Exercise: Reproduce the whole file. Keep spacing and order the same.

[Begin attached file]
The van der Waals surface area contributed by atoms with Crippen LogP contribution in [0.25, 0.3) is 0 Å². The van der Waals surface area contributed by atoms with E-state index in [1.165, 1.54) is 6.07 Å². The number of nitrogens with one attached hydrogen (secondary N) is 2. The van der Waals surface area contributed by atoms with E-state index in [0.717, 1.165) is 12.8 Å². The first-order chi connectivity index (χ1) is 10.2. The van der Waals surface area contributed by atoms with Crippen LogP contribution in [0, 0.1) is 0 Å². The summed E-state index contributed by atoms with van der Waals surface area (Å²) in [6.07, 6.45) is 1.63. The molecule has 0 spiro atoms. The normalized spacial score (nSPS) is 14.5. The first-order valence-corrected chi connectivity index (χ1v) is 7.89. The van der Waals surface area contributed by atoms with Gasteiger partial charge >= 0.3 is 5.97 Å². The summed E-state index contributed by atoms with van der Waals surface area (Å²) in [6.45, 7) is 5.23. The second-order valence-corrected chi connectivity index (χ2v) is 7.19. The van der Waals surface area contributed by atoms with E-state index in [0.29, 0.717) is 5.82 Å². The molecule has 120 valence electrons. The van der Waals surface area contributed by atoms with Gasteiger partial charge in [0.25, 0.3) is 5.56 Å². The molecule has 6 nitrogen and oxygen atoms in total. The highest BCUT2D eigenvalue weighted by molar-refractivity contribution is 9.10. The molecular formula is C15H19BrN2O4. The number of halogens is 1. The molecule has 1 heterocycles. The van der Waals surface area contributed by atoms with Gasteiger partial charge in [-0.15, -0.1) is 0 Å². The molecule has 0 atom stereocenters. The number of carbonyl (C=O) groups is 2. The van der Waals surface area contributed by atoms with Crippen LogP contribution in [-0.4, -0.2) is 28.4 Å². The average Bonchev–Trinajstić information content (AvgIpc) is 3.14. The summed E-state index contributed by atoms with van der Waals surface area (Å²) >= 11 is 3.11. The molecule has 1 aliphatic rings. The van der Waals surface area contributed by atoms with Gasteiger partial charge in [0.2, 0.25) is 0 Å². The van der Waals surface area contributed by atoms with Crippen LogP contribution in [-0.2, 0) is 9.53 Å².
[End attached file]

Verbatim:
The van der Waals surface area contributed by atoms with Crippen LogP contribution in [0.25, 0.3) is 0 Å². The van der Waals surface area contributed by atoms with E-state index in [1.165, 1.54) is 6.07 Å². The number of nitrogens with one attached hydrogen (secondary N) is 2. The van der Waals surface area contributed by atoms with E-state index in [0.717, 1.165) is 12.8 Å². The first-order chi connectivity index (χ1) is 10.2. The van der Waals surface area contributed by atoms with Crippen LogP contribution in [0, 0.1) is 0 Å². The summed E-state index contributed by atoms with van der Waals surface area (Å²) in [6.07, 6.45) is 1.63. The molecule has 0 spiro atoms. The normalized spacial score (nSPS) is 14.5. The first-order valence-corrected chi connectivity index (χ1v) is 7.89. The van der Waals surface area contributed by atoms with Gasteiger partial charge >= 0.3 is 5.97 Å². The summed E-state index contributed by atoms with van der Waals surface area (Å²) in [6.45, 7) is 5.23. The second-order valence-corrected chi connectivity index (χ2v) is 7.19. The van der Waals surface area contributed by atoms with E-state index in [0.29, 0.717) is 5.82 Å². The molecule has 120 valence electrons. The van der Waals surface area contributed by atoms with Gasteiger partial charge in [0.25, 0.3) is 5.56 Å². The molecule has 6 nitrogen and oxygen atoms in total. The highest BCUT2D eigenvalue weighted by molar-refractivity contribution is 9.10. The molecular formula is C15H19BrN2O4. The number of halogens is 1. The molecule has 1 heterocycles. The van der Waals surface area contributed by atoms with Gasteiger partial charge in [-0.15, -0.1) is 0 Å². The molecule has 0 atom stereocenters. The number of carbonyl (C=O) groups is 2. The van der Waals surface area contributed by atoms with Crippen LogP contribution in [-0.4, -0.2) is 28.4 Å². The average Bonchev–Trinajstić information content (AvgIpc) is 3.14. The summed E-state index contributed by atoms with van der Waals surface area (Å²) >= 11 is 3.11. The molecule has 1 aliphatic rings. The van der Waals surface area contributed by atoms with Gasteiger partial charge in [0.2, 0.25) is 0 Å². The van der Waals surface area contributed by atoms with Crippen LogP contribution in [-0.2, 0) is 9.53 Å².